T.C. Jester Stormwater Detention Basin K500-23-00

T.C. Jester Stormwater Detention Basin K500-23-00

Last Modified: 10/02/2020 01:35 PM

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September 15, 2020 – Harris County Commissioners Court authorized a $1,225 agreement for preliminary excavation of the T.C. Jester Stormwater Detention Basin west of T.C. Jester Boulevard.

April 21, 2020 - Initial cultural and environmental assessments completed.

April 6, 2020 - Temporarily closures for construction safety reasons begin as part of additional environmental assessments of the future basin site.

March 10, 2020 - Harris County Commissioners Court authorized negotiations with an engineering firm for preliminary engineering in support of this project.

March 2020 - Additional environmental assessments began on the site.

December 17, 2019 - Harris County Commissioners Court authorized and initiated this project, and added the Unit Number K500-23-00 to the Flood Control District’s stormwater management system.

November 2019 - Wetlands identified and mapped; U.S. Army Corps of Engineers verification ongoing; habitat evaluated to determine the potential for protected species.

PROJECT DESCRIPTION

This project will develop a stormwater detention basin on approximately 171.5 acres of Flood Control District-owned property at T.C. Jester Boulevard and Cypress Creek, south of Cypresswood Drive.

The purpose of this project is to construct a stormwater detention basin on the main stem of Cypress Creek, which will work to reduce flooding risks and damages during heavy rain events by safely storing excess stormwater and slowly releasing it back to the creek when the threat of flooding has passed. A multi-phased engineering, design and construction approach is expected to begin in the area west of T.C. Jester Boulevard and later expand to include the area east of T.C. Jester Boulevard.

This is one of several stormwater detention projects the Flood Control District is developing in the Cypress Creek watershed. A regional drainage study for the watershed found that flooding along tributaries of Cypress Creek is predominately caused by stormwater from a rising Cypress Creek backing up into tributaries, rather than a lack of sufficient stormwater conveyance/drainage capacity on the tributaries themselves. Therefore, stormwater detention basins could be a beneficial project to reduce that backwater issue.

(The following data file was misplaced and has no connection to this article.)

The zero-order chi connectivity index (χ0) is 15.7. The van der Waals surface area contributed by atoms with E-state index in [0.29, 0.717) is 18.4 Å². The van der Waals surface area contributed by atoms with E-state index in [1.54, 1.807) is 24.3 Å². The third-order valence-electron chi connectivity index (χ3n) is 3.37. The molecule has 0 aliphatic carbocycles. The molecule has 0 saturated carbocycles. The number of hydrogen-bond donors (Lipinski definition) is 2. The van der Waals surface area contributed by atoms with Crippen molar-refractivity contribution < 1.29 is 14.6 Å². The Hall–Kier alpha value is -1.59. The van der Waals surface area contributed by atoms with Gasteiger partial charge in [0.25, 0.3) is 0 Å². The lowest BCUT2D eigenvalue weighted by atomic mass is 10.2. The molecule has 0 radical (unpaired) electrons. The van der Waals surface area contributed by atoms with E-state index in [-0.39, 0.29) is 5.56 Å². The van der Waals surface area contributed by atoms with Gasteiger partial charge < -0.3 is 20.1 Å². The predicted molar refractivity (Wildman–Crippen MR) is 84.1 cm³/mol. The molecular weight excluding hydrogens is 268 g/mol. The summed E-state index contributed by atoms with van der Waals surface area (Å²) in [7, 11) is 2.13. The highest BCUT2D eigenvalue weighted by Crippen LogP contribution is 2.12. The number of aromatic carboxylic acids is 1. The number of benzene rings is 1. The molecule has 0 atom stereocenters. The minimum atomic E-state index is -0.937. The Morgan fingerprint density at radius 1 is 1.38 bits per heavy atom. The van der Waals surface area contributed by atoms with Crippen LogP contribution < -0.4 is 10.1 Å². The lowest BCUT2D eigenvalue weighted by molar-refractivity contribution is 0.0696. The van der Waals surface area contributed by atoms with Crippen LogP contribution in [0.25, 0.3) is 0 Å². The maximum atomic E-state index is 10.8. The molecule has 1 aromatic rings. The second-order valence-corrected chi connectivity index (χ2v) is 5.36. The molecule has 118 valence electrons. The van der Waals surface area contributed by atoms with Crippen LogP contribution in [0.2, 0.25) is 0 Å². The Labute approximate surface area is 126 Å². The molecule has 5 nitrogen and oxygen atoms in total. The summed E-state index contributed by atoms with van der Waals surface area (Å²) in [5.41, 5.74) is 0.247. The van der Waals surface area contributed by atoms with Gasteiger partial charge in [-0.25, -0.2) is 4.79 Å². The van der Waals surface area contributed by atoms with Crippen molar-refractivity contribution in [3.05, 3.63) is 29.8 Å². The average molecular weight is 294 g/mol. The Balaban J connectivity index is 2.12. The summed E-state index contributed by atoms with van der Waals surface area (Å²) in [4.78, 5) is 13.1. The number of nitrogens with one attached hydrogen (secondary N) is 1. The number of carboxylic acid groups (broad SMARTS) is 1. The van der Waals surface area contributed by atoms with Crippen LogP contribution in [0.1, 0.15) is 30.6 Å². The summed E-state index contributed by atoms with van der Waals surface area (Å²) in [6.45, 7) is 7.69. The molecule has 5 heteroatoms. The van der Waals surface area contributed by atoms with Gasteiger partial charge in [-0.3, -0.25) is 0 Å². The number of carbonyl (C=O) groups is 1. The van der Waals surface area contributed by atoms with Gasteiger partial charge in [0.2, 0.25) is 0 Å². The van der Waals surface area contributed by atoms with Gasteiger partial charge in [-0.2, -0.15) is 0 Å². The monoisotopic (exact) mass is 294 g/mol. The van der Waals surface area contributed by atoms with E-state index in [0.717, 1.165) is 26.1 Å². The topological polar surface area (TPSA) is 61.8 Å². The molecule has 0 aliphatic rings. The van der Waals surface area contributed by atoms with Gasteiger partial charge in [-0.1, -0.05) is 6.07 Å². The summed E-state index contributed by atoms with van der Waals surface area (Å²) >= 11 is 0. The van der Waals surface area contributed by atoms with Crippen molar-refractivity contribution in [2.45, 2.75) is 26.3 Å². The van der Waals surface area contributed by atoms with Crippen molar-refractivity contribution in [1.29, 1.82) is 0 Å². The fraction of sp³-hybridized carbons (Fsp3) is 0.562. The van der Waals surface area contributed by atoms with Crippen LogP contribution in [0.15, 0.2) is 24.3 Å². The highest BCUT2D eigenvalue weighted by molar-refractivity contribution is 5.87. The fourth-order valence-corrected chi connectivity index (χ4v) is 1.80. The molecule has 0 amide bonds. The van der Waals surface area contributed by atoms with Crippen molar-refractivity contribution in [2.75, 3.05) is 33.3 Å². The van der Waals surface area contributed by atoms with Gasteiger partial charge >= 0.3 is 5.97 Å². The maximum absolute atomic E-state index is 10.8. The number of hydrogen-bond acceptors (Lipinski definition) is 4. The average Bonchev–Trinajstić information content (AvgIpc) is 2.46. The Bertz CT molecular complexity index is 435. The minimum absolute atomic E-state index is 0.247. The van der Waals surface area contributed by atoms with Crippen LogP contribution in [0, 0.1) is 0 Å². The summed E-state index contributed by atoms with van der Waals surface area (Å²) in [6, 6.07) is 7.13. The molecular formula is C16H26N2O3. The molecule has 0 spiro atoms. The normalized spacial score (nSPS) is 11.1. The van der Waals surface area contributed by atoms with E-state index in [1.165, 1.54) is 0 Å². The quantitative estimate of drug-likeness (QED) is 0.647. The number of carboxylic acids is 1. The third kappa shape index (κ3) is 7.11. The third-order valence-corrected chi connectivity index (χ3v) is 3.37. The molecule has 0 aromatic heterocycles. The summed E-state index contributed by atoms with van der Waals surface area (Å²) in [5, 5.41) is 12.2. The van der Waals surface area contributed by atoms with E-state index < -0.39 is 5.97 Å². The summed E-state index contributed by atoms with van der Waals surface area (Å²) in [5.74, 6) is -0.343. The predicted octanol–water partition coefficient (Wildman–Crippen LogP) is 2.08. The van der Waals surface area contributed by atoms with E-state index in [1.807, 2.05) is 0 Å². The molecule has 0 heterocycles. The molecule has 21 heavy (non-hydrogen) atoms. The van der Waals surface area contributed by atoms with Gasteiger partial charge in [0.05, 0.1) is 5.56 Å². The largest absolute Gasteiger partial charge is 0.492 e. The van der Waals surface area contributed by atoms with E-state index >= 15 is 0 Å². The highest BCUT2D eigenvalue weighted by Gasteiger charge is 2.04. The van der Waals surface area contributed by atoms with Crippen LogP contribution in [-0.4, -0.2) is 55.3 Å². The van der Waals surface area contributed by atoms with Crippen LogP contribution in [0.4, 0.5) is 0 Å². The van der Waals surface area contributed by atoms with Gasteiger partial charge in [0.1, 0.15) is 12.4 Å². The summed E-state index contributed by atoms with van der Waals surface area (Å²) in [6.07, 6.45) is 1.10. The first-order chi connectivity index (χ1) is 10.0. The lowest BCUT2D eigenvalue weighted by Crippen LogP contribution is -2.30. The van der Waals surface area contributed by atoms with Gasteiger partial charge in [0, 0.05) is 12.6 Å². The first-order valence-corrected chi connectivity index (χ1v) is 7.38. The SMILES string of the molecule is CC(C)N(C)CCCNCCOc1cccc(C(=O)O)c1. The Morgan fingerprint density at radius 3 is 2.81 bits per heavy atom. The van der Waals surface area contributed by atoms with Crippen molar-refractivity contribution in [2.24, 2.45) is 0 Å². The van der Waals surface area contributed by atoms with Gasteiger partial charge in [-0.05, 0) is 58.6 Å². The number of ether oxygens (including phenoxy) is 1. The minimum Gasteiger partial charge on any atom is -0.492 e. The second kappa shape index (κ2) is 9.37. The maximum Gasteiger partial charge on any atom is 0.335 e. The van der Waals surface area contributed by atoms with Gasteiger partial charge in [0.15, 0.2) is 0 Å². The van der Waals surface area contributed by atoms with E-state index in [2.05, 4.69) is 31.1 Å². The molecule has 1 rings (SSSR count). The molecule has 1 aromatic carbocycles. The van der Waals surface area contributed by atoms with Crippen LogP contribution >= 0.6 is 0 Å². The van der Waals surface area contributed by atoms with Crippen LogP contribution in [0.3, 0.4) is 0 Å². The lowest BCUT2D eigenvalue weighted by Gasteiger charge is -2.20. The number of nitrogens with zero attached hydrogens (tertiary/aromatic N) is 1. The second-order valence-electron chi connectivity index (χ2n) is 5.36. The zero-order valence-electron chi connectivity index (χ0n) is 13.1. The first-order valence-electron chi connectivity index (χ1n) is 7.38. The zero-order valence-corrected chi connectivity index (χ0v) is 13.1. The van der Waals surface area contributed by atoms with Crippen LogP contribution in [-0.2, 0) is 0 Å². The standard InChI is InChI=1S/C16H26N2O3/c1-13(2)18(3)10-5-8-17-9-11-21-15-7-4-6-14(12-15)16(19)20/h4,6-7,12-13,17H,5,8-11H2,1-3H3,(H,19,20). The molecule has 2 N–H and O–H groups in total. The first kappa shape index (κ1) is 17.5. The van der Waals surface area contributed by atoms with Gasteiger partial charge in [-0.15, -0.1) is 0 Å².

The regional drainage study described here recommends nearly 25,000 acre-feet of additional stormwater detention in the watershed. (Link to www.hcfcd.org/CI-035)

Frequently Asked Questions

Who owns the property south of Cypresswood Drive at T.C. Jester Boulevard on Cypress Creek?

The Harris County Flood Control District acquired this property for floodplain preservation (to avoid it being commercially developed) and for future flood risk reduction projects.

Why has it not been developed for flood risk reduction until now?

The Flood Control District’s first priority was to acquire this property, which borders on Cypress Creek, and preserve it from development. The 2018 HCFCD Bond Program has now provided needed funding to design and build a flood risk reduction project on the property.

What is the plan for this property?

The Flood Control District intends to develop the property as a stormwater detention basin to reduce flooding risks in the Cypress Creek watershed. Stormwater detention basins are large excavated areas that take in and temporarily store stormwater from bayous and channels during heavy rain events, slowly releasing the stormwater back to the bayou or channel as water levels in the bayou or channel recede.

There are separate plans for portions of the property west and east of T.C. Jester Boulevard. These plans would run on different timelines, with different activities in each area. Progress on these plans is contingent on available funding and Harris County Commissioners Court approval at various stages of the project lifecycle.

West of TC Jester Boulevard

  • The Flood Control District is planning to award an excavation and removal (E&R) contract for this section of our property, to clear trees and vegetation, and excavate and remove an optimum volume of soil.

  • Construction is estimated to commence in the summer of 2020. However, this schedule depends on outside factors.

  • In an E&R contract, the Flood Control District would provide a general excavation layout, avoiding federally protected wetlands and other sensitive areas. The E&R firm would perform initial excavation within that limited footprint.

  • By allowing a willing E&R contractor to appropriately use material excavated at the site, implementation of an E&R project helps reduce future construction costs, as compared with typical excavation and disposal costs which are increasing across Harris County.

  • Once the E&R contract is approved, and due to heavy equipment, that will be operating on-site, we plan to restrict access to the site. This will impact public use of the site.

  • The exact duration of the excavation and removal project has not yet been determined; however, such projects typically continue for at least three years.